Ryan said when it comes to deciding about 2020, he doesn’t have a timetable.

Ryan, who challenged former House Speaker Nancy Pelosi for Democratic leadership a couple of years ago, sounded a bit skeptical about Pelosi’s comment this week that if the Democrats win back control of the House, she’d be a “transitional” speaker.

“It sounds like a strategy she has to keep people in her corner,” he said.

And he added it’s critical “that we have a strong Midwest, blue-collar representation in our House leadership.”

Avenatti says ‘long knives’ are out for him

Michael Avenatti says when it comes to his potential bid for president, Republicans and even some Democrats are starting to take aim at him.

As the high-profile Los Angeles-based attorney and potential Democratic presidential contender was in New Hampshire on Monday, a judge in California ordered Avenatti to pay $4.85 million to an attorney who worked at his former law firm. The ruling held Avenatti personally liable in a lawsuit over back pay.

“We are going to appeal it. I think the judgment’s going to be thrown out. There are some significant problems with the judgment,” Avenatti said confidently in an interview at the Rockingham Democrats’ headquarters.

And he highlighted that “What I do find interesting is the long knives are out as it relates to coming after me from people on the right and some establishment Democrats and I think it just goes to show you that some people see me as a considerable threat and they should.”

Kuster lands support from business leaders

The Monitor was first to report that Kuster landed the backing of more than 70 business leaders from throughout the 2nd District. The congresswoman used the endorsements to highlight her efforts in support of the state’s small business community.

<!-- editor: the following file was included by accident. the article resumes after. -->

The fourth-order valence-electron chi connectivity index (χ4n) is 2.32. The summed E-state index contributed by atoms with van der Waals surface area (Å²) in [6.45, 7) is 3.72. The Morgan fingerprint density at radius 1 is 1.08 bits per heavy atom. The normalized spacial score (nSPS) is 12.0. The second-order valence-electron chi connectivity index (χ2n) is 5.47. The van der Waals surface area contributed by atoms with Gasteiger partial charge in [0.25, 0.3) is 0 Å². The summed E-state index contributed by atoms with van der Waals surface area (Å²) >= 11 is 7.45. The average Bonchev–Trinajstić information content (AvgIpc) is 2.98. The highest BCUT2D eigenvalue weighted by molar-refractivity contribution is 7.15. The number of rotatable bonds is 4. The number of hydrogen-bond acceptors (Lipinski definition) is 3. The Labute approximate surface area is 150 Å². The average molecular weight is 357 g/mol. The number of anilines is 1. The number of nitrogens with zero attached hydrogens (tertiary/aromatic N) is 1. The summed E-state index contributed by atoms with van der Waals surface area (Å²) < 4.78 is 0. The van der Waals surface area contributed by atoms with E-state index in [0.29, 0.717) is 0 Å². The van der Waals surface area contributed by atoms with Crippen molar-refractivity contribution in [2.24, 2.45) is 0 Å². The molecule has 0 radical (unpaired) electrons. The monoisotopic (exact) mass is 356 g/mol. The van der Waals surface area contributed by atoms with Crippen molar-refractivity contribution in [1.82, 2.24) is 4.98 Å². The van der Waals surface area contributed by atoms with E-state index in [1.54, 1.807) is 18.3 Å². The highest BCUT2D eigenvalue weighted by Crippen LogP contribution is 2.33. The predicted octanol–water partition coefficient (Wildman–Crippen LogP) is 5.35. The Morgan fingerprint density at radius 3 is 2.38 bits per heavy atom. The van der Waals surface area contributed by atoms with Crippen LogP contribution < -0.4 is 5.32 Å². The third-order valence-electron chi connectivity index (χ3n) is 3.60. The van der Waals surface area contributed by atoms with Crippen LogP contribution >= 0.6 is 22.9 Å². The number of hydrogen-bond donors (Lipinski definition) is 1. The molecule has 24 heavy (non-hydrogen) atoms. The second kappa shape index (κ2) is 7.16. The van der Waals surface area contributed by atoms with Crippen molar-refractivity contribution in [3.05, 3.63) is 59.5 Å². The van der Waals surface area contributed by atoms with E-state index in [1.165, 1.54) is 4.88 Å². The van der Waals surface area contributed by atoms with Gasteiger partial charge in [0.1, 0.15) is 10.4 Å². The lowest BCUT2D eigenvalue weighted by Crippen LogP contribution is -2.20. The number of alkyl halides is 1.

“Small businesses are the backbone of our economy in the Granite State and if we can strengthen their growth, it will benefit communities and families in our state,” Kuster said. “I’m proud to receive the support of these leaders who are the pillars of our communities and are helping to build the economy and future of New Hampshire. There’s so much that we can do to create an environment in which entrepreneurs and small businesses can succeed and thrive and the valuable perspective of these business leaders will help inform the policies that will build a Granite State rich in opportunity for all residents.”

Kuster says she doesn’t pay attention to the polls

Democratic incumbent Rep. Annie Kuster’s up by double digits in the latest public opinion surveys in New Hampshire’s 2nd Congressional District race, but she says she’s not paying attention to the polls.

“I don’t go by the polls but I go by the conversations in the diners,” the three-term congresswoman from Hopkinton told the Monitor on Tuesday at the Red Arrow Diner in Concord.

“We’re in the middle of our 30 diners in 30 days and knocking on doors, talking to voters. And I think my record is holding up, the work that I’ve done to bring people together,” she said.

Whether she really doesn’t pay attention to polls is debatable. But what isn’t debatable is that the latest surveys indicate Kuster’s the clear favorite with under two weeks to go until Election Day.

Sen. Bernie Sanders is returning to New Hampshire the weekend before Election Day

The independent Senator from Vermont will headline a get-out-the-youth-vote rally at the University of New Hampshire in Durham on Nov. 4. That’s just two days before the Nov. 6 election. The noon-time event is being organized by the New Hampshire Youth Movement and Rights and Democracy.

Sanders is also scheduled to speak at 2 p.m. at a gathering at the Brookside Congregational Church in Manchester that’s being put together by the same two groups.

Sanders has been crisscrossing the country in recent weeks, headlining get-out-the-vote events in advance of the midterm elections.

But his upcoming return to the state that holds the first primary in the race for the White House will spark more speculation about his 2020 intentions and whether Sanders will launch another bid for the Democratic nomination. He beat Hillary Clinton in New Hampshire’s 2016 Democratic primary, launching him into a marathon battle with the eventual presidential nominee.

Sanders was last in New Hampshire on Labor Day, when he keynoted the annual AFL-CIO breakfast for the fifth straight year.